Video calling such as Teams, Skype and Zoom have quickly become a daily routine for business communication, and it is likely that this method of staying in touch will increasingly become the norm.
This short guide looks at some simple ways of ensuring that your video call or conference is as inclusive as possible of blind and partially sighted people.
For many people, video conferences are a step up from tele conferences as they allow participants to interact visually as well as audibly. In fact, it is likely that visual communication will be the dominant factor in a video conference.
Whilst visual interaction is very important for many, it must be remembered that not everyone will be able to see what's happening on the screen. Sometimes this could be because someone is using a phone to join the conference rather than the video call itself. It may also be that one of your attendees is blind or partially sighted and has some, little or no sight.
The first part of the call can be the most difficult. This is the point at which many people join and start chatting about what someone is wearing, the background, the budgie in the corner, etc. This can be a very bad start for someone who is not accessing the conference visually.
It is important to think about the beginning of the conference. You might want to wait until everyone has arrived before conversation happens. Or if you want a relaxed and informal start, consider if there is someone on the call who can ensure that anything commented on visually is described. If someone feels excluded right at the start it may be really hard for them to feel like a full and equal participant as the conference or meeting progresses.
Where numbers allow, ask everyone to introduce themselves. Not everyone will easily be able to read a list of participants, especially if people are talking.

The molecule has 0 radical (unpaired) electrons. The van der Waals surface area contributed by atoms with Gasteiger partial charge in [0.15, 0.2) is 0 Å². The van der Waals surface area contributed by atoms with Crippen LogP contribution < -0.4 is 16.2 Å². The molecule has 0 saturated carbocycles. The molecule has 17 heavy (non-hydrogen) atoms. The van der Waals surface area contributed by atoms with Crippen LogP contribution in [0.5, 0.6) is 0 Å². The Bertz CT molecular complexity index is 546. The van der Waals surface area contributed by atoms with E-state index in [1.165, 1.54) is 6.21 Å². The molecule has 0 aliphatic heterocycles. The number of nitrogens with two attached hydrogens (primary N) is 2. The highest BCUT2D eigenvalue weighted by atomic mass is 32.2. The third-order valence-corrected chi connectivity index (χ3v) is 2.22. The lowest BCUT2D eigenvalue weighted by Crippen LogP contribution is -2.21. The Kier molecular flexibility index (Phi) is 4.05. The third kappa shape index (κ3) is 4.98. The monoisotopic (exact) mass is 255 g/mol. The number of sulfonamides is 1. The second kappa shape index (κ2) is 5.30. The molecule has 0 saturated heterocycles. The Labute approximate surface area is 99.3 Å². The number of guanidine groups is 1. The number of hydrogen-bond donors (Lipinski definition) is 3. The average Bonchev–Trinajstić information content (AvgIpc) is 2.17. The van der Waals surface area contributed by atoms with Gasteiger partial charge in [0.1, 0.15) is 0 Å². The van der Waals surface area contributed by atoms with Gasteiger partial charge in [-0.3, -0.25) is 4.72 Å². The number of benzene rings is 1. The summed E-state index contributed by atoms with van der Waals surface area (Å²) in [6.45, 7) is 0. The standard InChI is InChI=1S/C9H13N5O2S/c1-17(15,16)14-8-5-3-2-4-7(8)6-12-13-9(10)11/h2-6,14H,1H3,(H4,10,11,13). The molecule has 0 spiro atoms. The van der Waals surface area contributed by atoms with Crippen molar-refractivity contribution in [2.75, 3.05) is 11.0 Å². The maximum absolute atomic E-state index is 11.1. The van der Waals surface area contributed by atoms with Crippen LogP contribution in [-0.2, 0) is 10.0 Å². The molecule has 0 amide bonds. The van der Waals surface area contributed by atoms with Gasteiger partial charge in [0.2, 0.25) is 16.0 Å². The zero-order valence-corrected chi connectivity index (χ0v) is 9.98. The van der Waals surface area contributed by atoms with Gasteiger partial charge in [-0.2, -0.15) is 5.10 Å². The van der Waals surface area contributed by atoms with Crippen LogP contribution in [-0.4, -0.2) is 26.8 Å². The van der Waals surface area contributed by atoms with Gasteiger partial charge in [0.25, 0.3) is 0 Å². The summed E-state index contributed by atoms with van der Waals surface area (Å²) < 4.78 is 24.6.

The use of cameras should be an individual decision and participants should not be expected to use them. It can often be very difficult for blind or partially sighted people to know exactly what the camera is displaying, especially if using a mobile device without a stand. On occasions a camera can be useful, especially if someone is doing a presentation and the rest of the group would benefit from seeing them. If this is the case, then ensure there is time before the meeting to assist the blind or partially sighted person to position the camera appropriately.
Different people take in information in different ways - don't be afraid of the visual, but make sure there is a way in for everyone.
If you are collating people's thoughts via screen sharing or flip chart, consider how you do this and who the information benefits. Writing down comments and suggestions may be helpful for visual learners, but could potentially exclude others. The host may wish to simply make a note of comments which can then be circulated after the meeting. If it is important to share this information visually, you should ensure that everything is read out - not just headings or key points - everyone should have access to what is being discussed.